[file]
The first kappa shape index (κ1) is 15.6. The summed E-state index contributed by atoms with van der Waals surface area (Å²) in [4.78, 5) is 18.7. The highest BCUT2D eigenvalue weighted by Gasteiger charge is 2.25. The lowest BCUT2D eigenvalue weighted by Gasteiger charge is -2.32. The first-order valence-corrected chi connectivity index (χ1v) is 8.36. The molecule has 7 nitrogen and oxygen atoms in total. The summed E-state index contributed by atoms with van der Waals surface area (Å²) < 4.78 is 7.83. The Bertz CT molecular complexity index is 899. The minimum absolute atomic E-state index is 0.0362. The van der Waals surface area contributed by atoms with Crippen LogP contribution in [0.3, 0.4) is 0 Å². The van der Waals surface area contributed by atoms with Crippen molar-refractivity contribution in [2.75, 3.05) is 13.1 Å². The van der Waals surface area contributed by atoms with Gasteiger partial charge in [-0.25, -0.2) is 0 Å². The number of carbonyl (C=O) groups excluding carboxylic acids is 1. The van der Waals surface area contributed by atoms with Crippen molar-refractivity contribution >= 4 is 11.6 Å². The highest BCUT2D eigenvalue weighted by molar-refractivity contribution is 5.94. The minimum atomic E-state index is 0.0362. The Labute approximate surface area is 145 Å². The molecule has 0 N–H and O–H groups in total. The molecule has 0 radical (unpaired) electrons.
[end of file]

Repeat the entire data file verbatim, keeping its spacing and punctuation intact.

The first kappa shape index (κ1) is 15.6. The summed E-state index contributed by atoms with van der Waals surface area (Å²) in [4.78, 5) is 18.7. The highest BCUT2D eigenvalue weighted by Gasteiger charge is 2.25. The lowest BCUT2D eigenvalue weighted by Gasteiger charge is -2.32. The first-order valence-corrected chi connectivity index (χ1v) is 8.36. The molecule has 7 nitrogen and oxygen atoms in total. The summed E-state index contributed by atoms with van der Waals surface area (Å²) < 4.78 is 7.83. The Bertz CT molecular complexity index is 899. The minimum absolute atomic E-state index is 0.0362. The van der Waals surface area contributed by atoms with Crippen LogP contribution in [0.3, 0.4) is 0 Å². The van der Waals surface area contributed by atoms with Crippen molar-refractivity contribution in [2.75, 3.05) is 13.1 Å². The van der Waals surface area contributed by atoms with Gasteiger partial charge in [-0.25, -0.2) is 0 Å². The number of carbonyl (C=O) groups excluding carboxylic acids is 1. The van der Waals surface area contributed by atoms with Crippen molar-refractivity contribution >= 4 is 11.6 Å². The highest BCUT2D eigenvalue weighted by molar-refractivity contribution is 5.94. The minimum atomic E-state index is 0.0362. The Labute approximate surface area is 145 Å². The molecule has 0 N–H and O–H groups in total. The molecule has 0 radical (unpaired) electrons.